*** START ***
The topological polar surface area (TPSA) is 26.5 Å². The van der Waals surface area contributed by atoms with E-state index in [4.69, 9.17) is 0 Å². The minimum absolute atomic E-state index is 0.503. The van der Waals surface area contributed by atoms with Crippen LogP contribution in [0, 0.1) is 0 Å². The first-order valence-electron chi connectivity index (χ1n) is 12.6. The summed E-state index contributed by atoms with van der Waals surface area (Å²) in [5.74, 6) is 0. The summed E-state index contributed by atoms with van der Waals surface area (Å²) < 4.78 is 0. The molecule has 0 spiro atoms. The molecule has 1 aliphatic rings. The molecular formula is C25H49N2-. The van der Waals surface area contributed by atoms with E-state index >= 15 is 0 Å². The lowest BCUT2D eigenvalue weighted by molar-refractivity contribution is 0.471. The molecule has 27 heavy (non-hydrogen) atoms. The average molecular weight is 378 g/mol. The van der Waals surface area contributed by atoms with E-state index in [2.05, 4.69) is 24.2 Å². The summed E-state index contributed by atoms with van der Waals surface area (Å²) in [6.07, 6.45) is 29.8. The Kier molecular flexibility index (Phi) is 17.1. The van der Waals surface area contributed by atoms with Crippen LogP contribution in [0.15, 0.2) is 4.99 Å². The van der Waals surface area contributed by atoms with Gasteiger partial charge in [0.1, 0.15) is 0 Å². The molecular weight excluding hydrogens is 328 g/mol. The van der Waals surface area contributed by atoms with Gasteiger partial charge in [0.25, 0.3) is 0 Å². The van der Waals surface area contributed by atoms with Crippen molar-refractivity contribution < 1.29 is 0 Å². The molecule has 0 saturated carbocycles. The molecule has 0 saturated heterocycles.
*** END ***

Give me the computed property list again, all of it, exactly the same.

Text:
The topological polar surface area (TPSA) is 26.5 Å². The van der Waals surface area contributed by atoms with E-state index in [4.69, 9.17) is 0 Å². The minimum absolute atomic E-state index is 0.503. The van der Waals surface area contributed by atoms with Crippen LogP contribution in [0, 0.1) is 0 Å². The first-order valence-electron chi connectivity index (χ1n) is 12.6. The summed E-state index contributed by atoms with van der Waals surface area (Å²) in [5.74, 6) is 0. The summed E-state index contributed by atoms with van der Waals surface area (Å²) < 4.78 is 0. The molecule has 0 spiro atoms. The molecule has 1 aliphatic rings. The molecular formula is C25H49N2-. The van der Waals surface area contributed by atoms with E-state index >= 15 is 0 Å². The lowest BCUT2D eigenvalue weighted by molar-refractivity contribution is 0.471. The molecule has 27 heavy (non-hydrogen) atoms. The average molecular weight is 378 g/mol. The van der Waals surface area contributed by atoms with E-state index in [2.05, 4.69) is 24.2 Å². The summed E-state index contributed by atoms with van der Waals surface area (Å²) in [6.07, 6.45) is 29.8. The Kier molecular flexibility index (Phi) is 17.1. The van der Waals surface area contributed by atoms with Crippen LogP contribution in [0.15, 0.2) is 4.99 Å². The van der Waals surface area contributed by atoms with Gasteiger partial charge in [0.1, 0.15) is 0 Å². The molecular weight excluding hydrogens is 328 g/mol. The van der Waals surface area contributed by atoms with Gasteiger partial charge in [0.25, 0.3) is 0 Å². The van der Waals surface area contributed by atoms with Crippen molar-refractivity contribution < 1.29 is 0 Å². The molecule has 0 saturated carbocycles. The molecule has 0 saturated heterocycles.